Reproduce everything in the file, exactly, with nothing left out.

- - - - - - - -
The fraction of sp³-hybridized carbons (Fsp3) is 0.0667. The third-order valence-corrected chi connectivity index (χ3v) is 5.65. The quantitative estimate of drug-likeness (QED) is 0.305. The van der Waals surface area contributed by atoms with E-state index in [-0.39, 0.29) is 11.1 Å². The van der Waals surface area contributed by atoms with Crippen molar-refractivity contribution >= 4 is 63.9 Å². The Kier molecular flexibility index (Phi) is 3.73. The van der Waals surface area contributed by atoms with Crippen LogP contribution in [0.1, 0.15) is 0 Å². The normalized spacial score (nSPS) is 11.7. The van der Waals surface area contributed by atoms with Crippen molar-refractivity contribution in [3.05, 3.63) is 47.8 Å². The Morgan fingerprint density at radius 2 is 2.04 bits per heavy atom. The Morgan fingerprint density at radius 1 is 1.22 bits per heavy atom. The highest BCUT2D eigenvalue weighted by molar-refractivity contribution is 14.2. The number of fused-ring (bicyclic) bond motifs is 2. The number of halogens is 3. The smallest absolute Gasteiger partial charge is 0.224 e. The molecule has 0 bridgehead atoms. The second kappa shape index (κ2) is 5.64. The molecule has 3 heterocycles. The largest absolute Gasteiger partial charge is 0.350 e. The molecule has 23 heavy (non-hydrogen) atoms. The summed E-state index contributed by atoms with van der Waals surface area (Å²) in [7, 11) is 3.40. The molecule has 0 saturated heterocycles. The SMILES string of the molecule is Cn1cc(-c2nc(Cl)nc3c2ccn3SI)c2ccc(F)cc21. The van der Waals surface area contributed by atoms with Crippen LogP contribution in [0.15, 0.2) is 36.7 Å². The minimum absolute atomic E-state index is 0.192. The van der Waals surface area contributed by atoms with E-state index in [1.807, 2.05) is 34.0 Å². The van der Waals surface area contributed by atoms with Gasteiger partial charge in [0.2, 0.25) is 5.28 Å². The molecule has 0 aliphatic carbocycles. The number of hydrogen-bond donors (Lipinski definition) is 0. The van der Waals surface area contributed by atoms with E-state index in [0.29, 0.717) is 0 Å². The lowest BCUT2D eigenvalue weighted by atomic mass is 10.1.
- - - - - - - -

The fraction of sp³-hybridized carbons (Fsp3) is 0.0667. The third-order valence-corrected chi connectivity index (χ3v) is 5.65. The quantitative estimate of drug-likeness (QED) is 0.305. The van der Waals surface area contributed by atoms with E-state index in [-0.39, 0.29) is 11.1 Å². The van der Waals surface area contributed by atoms with Crippen molar-refractivity contribution >= 4 is 63.9 Å². The Kier molecular flexibility index (Phi) is 3.73. The van der Waals surface area contributed by atoms with Crippen LogP contribution in [0.1, 0.15) is 0 Å². The normalized spacial score (nSPS) is 11.7. The van der Waals surface area contributed by atoms with Crippen molar-refractivity contribution in [3.05, 3.63) is 47.8 Å². The Morgan fingerprint density at radius 2 is 2.04 bits per heavy atom. The Morgan fingerprint density at radius 1 is 1.22 bits per heavy atom. The highest BCUT2D eigenvalue weighted by molar-refractivity contribution is 14.2. The number of fused-ring (bicyclic) bond motifs is 2. The number of halogens is 3. The smallest absolute Gasteiger partial charge is 0.224 e. The molecule has 0 bridgehead atoms. The second kappa shape index (κ2) is 5.64. The molecule has 3 heterocycles. The largest absolute Gasteiger partial charge is 0.350 e. The molecule has 23 heavy (non-hydrogen) atoms. The summed E-state index contributed by atoms with van der Waals surface area (Å²) in [7, 11) is 3.40. The molecule has 0 saturated heterocycles. The SMILES string of the molecule is Cn1cc(-c2nc(Cl)nc3c2ccn3SI)c2ccc(F)cc21. The van der Waals surface area contributed by atoms with Crippen LogP contribution in [0.15, 0.2) is 36.7 Å². The minimum absolute atomic E-state index is 0.192. The van der Waals surface area contributed by atoms with E-state index in [1.807, 2.05) is 34.0 Å². The van der Waals surface area contributed by atoms with Gasteiger partial charge in [0.2, 0.25) is 5.28 Å². The molecule has 0 aliphatic carbocycles. The number of hydrogen-bond donors (Lipinski definition) is 0. The van der Waals surface area contributed by atoms with E-state index in [0.29, 0.717) is 0 Å². The lowest BCUT2D eigenvalue weighted by atomic mass is 10.1.